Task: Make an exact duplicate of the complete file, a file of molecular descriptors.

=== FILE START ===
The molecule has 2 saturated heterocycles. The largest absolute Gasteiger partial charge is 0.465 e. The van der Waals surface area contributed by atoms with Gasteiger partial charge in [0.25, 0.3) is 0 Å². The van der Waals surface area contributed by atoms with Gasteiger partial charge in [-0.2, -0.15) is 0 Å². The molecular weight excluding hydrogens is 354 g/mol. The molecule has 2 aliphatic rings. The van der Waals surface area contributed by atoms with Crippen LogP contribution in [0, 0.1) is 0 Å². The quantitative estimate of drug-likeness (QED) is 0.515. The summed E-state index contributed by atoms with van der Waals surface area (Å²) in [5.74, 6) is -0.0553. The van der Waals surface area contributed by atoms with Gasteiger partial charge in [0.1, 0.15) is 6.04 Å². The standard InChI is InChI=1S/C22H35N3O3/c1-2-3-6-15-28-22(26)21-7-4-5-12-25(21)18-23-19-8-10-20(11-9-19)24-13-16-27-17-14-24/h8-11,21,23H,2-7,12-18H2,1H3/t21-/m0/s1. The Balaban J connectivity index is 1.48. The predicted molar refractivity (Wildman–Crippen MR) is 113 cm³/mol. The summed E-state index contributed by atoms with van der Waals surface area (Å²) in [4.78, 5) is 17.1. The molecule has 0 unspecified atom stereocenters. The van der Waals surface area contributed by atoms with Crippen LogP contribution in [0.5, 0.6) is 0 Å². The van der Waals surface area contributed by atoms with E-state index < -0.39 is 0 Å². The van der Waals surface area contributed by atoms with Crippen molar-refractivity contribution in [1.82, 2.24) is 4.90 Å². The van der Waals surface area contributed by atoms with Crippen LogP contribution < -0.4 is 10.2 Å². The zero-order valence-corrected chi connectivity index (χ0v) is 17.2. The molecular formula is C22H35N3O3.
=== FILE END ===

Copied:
The molecule has 2 saturated heterocycles. The largest absolute Gasteiger partial charge is 0.465 e. The van der Waals surface area contributed by atoms with Gasteiger partial charge in [0.25, 0.3) is 0 Å². The van der Waals surface area contributed by atoms with Gasteiger partial charge in [-0.2, -0.15) is 0 Å². The molecular weight excluding hydrogens is 354 g/mol. The molecule has 2 aliphatic rings. The van der Waals surface area contributed by atoms with Crippen LogP contribution in [0, 0.1) is 0 Å². The quantitative estimate of drug-likeness (QED) is 0.515. The summed E-state index contributed by atoms with van der Waals surface area (Å²) in [5.74, 6) is -0.0553. The van der Waals surface area contributed by atoms with Gasteiger partial charge in [0.1, 0.15) is 6.04 Å². The standard InChI is InChI=1S/C22H35N3O3/c1-2-3-6-15-28-22(26)21-7-4-5-12-25(21)18-23-19-8-10-20(11-9-19)24-13-16-27-17-14-24/h8-11,21,23H,2-7,12-18H2,1H3/t21-/m0/s1. The Balaban J connectivity index is 1.48. The predicted molar refractivity (Wildman–Crippen MR) is 113 cm³/mol. The summed E-state index contributed by atoms with van der Waals surface area (Å²) in [4.78, 5) is 17.1. The molecule has 0 unspecified atom stereocenters. The van der Waals surface area contributed by atoms with Crippen LogP contribution in [0.5, 0.6) is 0 Å². The van der Waals surface area contributed by atoms with E-state index < -0.39 is 0 Å². The van der Waals surface area contributed by atoms with Crippen molar-refractivity contribution in [1.82, 2.24) is 4.90 Å². The van der Waals surface area contributed by atoms with Crippen LogP contribution < -0.4 is 10.2 Å². The zero-order valence-corrected chi connectivity index (χ0v) is 17.2. The molecular formula is C22H35N3O3.